looking through my e-mails I see a lot of poison about the press-releases. Certainly, world is less then perfect. I, for one, hope that those talks which started back in Spring, will finally lead to progress of both NC and ACR, and to greater customer satisfaction with both cameras and raw processing. I hope I'm not dreaming.
I just finished reading all the tutorial movies on RML... I think some of the lights have finally come on. I have read them before. This time I understand alot more.
I am noiw very excited and waiting for the next release in time mentioned.
Thank you good bye. (Peters closing statement :>)))....)
What this means (so far) is that Nikon has added to their existing SDK (which performs the entire raw conversion as a black box) a new "mini-SDK", which has the sole function of reading the white balance parameters from a NEF file (while still allowing the host application to do its own raw conversion).
The upcoming Adobe Camera Raw 3.2 and DNG Converter 3.2 will use this Nikon "mini-SDK" to provide "as shot" white balance support for the Nikon D2X, D2Hs, and D50."
I dont know all the details so correct me if i have parts (or all) of it wrong but being used to read (and help writing) these kind of PR's in my former life, it strikes me as Nikon moving a little bit but not all the way towards giving up the right to encrypt the WB. I see it as a corporate dance of Nikon not really giving up the right to the NEF fileformat, but here is a piece of NIKON-owned code that can let you know what the as shot WB is.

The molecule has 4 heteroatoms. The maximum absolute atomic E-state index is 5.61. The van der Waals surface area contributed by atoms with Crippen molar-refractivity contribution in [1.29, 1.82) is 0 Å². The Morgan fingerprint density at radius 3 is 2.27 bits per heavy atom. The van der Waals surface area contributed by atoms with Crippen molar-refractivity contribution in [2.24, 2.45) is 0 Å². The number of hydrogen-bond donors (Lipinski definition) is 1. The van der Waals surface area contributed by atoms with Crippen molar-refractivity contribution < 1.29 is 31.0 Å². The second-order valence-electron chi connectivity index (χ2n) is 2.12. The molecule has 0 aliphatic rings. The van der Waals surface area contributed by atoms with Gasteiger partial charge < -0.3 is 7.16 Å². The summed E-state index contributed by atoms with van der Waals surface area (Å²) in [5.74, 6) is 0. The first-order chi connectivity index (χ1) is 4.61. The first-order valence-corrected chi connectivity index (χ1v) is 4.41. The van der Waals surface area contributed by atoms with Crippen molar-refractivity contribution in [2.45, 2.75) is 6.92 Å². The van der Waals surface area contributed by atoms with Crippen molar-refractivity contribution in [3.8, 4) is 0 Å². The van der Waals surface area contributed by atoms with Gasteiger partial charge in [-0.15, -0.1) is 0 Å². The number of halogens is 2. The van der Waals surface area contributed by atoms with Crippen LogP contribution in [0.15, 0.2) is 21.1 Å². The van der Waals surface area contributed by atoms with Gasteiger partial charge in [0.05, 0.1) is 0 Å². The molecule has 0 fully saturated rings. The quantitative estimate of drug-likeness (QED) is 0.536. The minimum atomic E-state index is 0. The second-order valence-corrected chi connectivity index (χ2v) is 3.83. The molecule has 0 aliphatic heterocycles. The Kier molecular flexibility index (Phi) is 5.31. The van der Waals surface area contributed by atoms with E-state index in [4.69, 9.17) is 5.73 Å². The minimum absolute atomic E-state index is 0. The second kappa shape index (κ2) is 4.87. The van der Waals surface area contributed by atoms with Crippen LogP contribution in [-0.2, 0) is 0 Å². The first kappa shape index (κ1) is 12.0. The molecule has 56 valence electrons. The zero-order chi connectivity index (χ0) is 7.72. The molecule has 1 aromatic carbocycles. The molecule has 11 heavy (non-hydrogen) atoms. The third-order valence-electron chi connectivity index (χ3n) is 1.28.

It's a bit like having the cake and eating it. Nikon doesn't give up the right to the NEF format, but everyone that licenses (agrees to Nikons right the NEF Format) the mini dev tool kit can read and use the as shoot WB setting.
I dont doubt that Nikon felt forced to do this. But not because of the complaints from users but because several companies have cracked the encryption anyway and Nikon stood to loose the right to the NEF format. I can imagine Adobe telling Nikon that either they made it available and then there would be peace or Adobe would feel that they would have to "help their Customers" = reverse engineering it too
Compare to the whole discussion of Microsoft not always being ready to give up "undocumented" API's to certain part's of Windows, because it would in some cases enable competitors to reverse enginer larger parts of the Microsoft OS (the view from the Microsoft side)
IMHO both press-releases, Adobe's and Nikon's, stress out that NEF is some kind of holy cow Seems that Nikon is ready to split SDK, allowing to access some parts of makernotes without the burden of demosacing. If you read http://www.adobe.com/products/photoshop/nikonraw.html , you can see how much of Mr. Saurabh Wahi's phrasing is preserved in it. What we are seeing as a sort of compromise, and time will tell how good is it.
On a differnt note, there are some important technical reasons why Nikon opted for the white balance encoding they are currently using. This encoding, BTW, is different for pro-grade and lower-segment cameras - pro-grade cameras use sensor assembly serial number for encoding. Also, NEF file reserves space for future improvement of white-balancing, that is to use matrix instead of just a vector of white balance multipliers. The other tricky thing found in recent pro cameras from Nikon is that two adjucent green cells do not have the same sensitivity (they are close, but do differ by about 1/2 eV), and that affects both demosaicing and white balancing. Disclosue of NEF format will reveal a lot of sensor design principals. So, for now we have mini-SDK, which will patch some burning holes.